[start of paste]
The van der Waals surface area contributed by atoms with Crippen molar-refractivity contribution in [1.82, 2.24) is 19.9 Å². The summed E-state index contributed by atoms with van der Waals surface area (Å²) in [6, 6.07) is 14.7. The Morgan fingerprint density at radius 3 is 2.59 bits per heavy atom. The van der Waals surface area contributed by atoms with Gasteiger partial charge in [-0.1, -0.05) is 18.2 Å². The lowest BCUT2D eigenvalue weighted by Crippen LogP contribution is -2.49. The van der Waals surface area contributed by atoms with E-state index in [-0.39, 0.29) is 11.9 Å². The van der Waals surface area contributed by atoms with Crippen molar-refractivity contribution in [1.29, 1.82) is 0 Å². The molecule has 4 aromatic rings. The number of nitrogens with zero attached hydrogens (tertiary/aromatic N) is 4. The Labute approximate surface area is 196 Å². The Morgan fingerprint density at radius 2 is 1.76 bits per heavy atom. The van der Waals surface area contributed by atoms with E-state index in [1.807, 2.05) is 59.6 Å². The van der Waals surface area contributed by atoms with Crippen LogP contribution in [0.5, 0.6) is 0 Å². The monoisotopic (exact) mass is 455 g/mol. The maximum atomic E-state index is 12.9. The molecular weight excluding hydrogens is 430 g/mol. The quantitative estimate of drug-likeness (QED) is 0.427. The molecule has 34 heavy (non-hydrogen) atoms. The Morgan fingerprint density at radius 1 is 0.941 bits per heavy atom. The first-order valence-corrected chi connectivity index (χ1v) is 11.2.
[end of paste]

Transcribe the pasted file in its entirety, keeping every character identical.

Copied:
The van der Waals surface area contributed by atoms with Crippen molar-refractivity contribution in [1.82, 2.24) is 19.9 Å². The summed E-state index contributed by atoms with van der Waals surface area (Å²) in [6, 6.07) is 14.7. The Morgan fingerprint density at radius 3 is 2.59 bits per heavy atom. The van der Waals surface area contributed by atoms with Gasteiger partial charge in [-0.1, -0.05) is 18.2 Å². The lowest BCUT2D eigenvalue weighted by Crippen LogP contribution is -2.49. The van der Waals surface area contributed by atoms with E-state index in [-0.39, 0.29) is 11.9 Å². The van der Waals surface area contributed by atoms with Crippen molar-refractivity contribution in [1.29, 1.82) is 0 Å². The molecule has 4 aromatic rings. The number of nitrogens with zero attached hydrogens (tertiary/aromatic N) is 4. The Labute approximate surface area is 196 Å². The Morgan fingerprint density at radius 2 is 1.76 bits per heavy atom. The van der Waals surface area contributed by atoms with E-state index in [1.807, 2.05) is 59.6 Å². The van der Waals surface area contributed by atoms with Crippen LogP contribution in [0.5, 0.6) is 0 Å². The monoisotopic (exact) mass is 455 g/mol. The maximum atomic E-state index is 12.9. The molecular weight excluding hydrogens is 430 g/mol. The quantitative estimate of drug-likeness (QED) is 0.427. The molecule has 34 heavy (non-hydrogen) atoms. The Morgan fingerprint density at radius 1 is 0.941 bits per heavy atom. The first-order valence-corrected chi connectivity index (χ1v) is 11.2.